Is the Post Office closing down the North Pole?
For years (since 1954), thousands of children's letters addressed to "SANTA CLAUS, NORTH POLE" have found their way to the Alaskan town of North Pole. There, a team of volunteers opened thousands of letters each year. Their replies to the children were hand-signed by "elves" and were postmarked "North Pole." (Perhaps you received one of these as a child.)
Of course, the sheer volume of letters meant only a small percentage (thousands, though) actually made their way to North Pole, Alaska. Others were handled in side branches throughout the large post offices around the country. At those satellite locations, volunteers opened and read letters to determine true need and when such was found, made efforts to deliver packages to those children - packages signed by "Santa" and his "elves."
Unfortunately, the state of the times caused the postal service to begin restricting the policies of the program known as Operation Santa in 2006. At that point, they began requiring volunteers to show identification in order to participate. Then, last year, a volunteer in Maryland was identified as a registered sex offender and activities in a number of the satellite "Operation Santas" were suspended. (This person was identified and eliminated from the program before he had access to any personal information concerning a child.) The Post Office was forced to institute further regulations concerning the implementation of the program.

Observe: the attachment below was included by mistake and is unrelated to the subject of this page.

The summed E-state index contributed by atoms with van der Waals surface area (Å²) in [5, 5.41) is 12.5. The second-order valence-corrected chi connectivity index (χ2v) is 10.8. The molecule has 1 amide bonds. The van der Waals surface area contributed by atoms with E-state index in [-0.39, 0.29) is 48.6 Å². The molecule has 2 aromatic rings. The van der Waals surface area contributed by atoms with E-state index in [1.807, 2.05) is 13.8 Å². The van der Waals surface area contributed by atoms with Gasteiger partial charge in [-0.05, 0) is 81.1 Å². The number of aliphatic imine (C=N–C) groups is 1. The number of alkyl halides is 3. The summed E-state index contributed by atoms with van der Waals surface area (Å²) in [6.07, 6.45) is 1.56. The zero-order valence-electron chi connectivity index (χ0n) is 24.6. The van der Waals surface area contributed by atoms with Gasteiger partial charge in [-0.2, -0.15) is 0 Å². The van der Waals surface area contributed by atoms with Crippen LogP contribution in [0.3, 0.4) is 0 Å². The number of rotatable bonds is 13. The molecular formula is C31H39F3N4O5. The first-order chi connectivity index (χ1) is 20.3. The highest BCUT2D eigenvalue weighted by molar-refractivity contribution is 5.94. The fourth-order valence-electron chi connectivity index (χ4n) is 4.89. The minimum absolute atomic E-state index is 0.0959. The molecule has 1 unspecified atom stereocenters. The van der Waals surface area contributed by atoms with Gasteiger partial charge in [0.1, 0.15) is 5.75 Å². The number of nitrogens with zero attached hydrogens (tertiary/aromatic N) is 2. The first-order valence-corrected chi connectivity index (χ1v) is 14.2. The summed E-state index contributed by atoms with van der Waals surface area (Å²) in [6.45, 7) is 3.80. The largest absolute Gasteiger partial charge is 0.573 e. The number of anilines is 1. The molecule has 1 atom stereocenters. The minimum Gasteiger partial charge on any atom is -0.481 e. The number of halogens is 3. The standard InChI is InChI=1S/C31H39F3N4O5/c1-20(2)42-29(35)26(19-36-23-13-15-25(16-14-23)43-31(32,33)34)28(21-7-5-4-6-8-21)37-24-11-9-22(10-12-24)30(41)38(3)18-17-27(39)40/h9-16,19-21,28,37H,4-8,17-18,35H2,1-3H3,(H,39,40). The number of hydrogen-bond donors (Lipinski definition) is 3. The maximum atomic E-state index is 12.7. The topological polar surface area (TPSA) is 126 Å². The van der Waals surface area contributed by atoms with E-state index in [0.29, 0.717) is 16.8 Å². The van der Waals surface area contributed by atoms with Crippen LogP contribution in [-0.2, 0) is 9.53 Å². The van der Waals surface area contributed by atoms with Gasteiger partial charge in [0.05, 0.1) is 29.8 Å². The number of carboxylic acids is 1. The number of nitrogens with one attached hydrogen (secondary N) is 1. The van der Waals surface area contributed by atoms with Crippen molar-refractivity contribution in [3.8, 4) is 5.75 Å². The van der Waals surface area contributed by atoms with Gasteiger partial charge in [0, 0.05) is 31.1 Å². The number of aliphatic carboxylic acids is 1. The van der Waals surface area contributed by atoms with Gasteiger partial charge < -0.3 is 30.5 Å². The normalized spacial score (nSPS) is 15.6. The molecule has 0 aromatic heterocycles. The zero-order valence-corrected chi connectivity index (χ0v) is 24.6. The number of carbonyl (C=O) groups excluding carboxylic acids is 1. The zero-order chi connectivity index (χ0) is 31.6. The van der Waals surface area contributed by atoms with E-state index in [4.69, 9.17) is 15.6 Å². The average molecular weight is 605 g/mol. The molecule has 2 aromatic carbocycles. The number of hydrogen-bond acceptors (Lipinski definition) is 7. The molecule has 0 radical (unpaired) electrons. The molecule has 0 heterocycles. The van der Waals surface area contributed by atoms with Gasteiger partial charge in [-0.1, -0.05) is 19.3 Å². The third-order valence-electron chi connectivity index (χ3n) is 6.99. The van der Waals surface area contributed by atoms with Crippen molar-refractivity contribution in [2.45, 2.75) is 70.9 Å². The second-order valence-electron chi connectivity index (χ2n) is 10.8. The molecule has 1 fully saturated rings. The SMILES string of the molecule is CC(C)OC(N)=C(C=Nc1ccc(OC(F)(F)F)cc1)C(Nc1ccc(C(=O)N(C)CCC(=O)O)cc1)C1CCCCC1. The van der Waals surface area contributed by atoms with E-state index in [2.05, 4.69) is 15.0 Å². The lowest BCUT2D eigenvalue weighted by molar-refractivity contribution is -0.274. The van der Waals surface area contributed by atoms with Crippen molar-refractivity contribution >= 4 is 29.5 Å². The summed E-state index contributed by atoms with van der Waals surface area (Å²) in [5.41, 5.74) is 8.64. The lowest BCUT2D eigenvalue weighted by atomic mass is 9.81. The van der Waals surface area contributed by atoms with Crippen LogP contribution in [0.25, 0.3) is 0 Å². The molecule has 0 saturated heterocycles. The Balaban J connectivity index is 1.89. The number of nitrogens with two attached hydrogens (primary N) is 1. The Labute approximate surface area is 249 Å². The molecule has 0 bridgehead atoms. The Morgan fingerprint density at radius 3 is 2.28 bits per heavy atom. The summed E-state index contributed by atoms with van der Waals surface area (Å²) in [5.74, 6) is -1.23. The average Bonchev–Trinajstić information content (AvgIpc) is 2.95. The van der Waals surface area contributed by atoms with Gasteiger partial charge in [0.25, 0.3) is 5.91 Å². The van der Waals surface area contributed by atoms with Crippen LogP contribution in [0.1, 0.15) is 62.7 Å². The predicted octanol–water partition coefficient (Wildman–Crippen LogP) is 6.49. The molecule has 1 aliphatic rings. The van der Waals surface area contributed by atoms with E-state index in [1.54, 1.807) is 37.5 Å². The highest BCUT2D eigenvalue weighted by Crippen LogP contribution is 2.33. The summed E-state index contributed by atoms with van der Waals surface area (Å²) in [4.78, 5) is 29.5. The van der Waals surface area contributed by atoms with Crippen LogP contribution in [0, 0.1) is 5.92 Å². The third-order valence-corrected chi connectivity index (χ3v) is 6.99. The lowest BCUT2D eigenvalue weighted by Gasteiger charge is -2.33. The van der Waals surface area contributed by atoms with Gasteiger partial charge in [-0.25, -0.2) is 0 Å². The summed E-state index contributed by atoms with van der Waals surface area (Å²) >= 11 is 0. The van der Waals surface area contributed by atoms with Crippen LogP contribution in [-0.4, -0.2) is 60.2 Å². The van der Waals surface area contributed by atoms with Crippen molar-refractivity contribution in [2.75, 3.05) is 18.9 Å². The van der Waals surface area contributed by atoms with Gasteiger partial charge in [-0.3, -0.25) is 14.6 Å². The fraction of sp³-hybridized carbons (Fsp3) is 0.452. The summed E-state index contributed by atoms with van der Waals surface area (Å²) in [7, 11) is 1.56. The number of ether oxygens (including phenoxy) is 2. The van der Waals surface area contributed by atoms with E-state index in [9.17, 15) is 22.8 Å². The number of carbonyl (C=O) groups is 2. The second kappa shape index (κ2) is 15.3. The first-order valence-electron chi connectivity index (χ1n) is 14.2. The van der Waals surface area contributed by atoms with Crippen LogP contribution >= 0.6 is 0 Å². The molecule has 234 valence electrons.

This year, Post Office branches wishing to participate In Operation Santa must redact all information identifying the child's last name and address from each letter. This must be replaced with a computerized address code, known only by the Post Office. It is a labor intensive and costly effort. Budgets and labor forces have been cut. Many Post Offices can't do this. The Anchorage Post Office (headquarters for the North Pole, Alaska branch) has determined the restrictions are simply not feasible due to cost cutting efforts. The North Pole Post Office will not be doing Operation Santa this year.
Back in North Pole, where light posts resemble candy canes and streets bear names like Kris Kringle Way and Santa Claus Lane, the elves (town folk) are outraged! Their Mayor, likens it to a Dr. Seuss tale, "It's Grinchlike that the Postal Service never informed the little elves before the fact. They've been working on this for how long?"
The 2100 residents of North Pole pride themselves on their Christmas ties and spirit. One of the tourist attractions is Santa Claus House that sells over 100,000 letters from Santa, postmarked "North Pole." They have a store that features everything Christmas, year round. Visitors to the Post Office get a hand-stamped "North Pole" postmark on postcards and packages. All are devastated by the news. Further upsetting the elves is the fact that out-of-state requests for "North Pole" cancellations will now be handled in Anchorage - some 260 miles to the South!
***Many Post Offices around the country are attempting to continue the Operation Santa charitable efforts. It just won't be happening at the North Pole. So don't be surprised if your child's letters arrive with postmarks from such exotic Toy Workshop locations as Boise, Santa Fe, Philadelphia, or even Miami!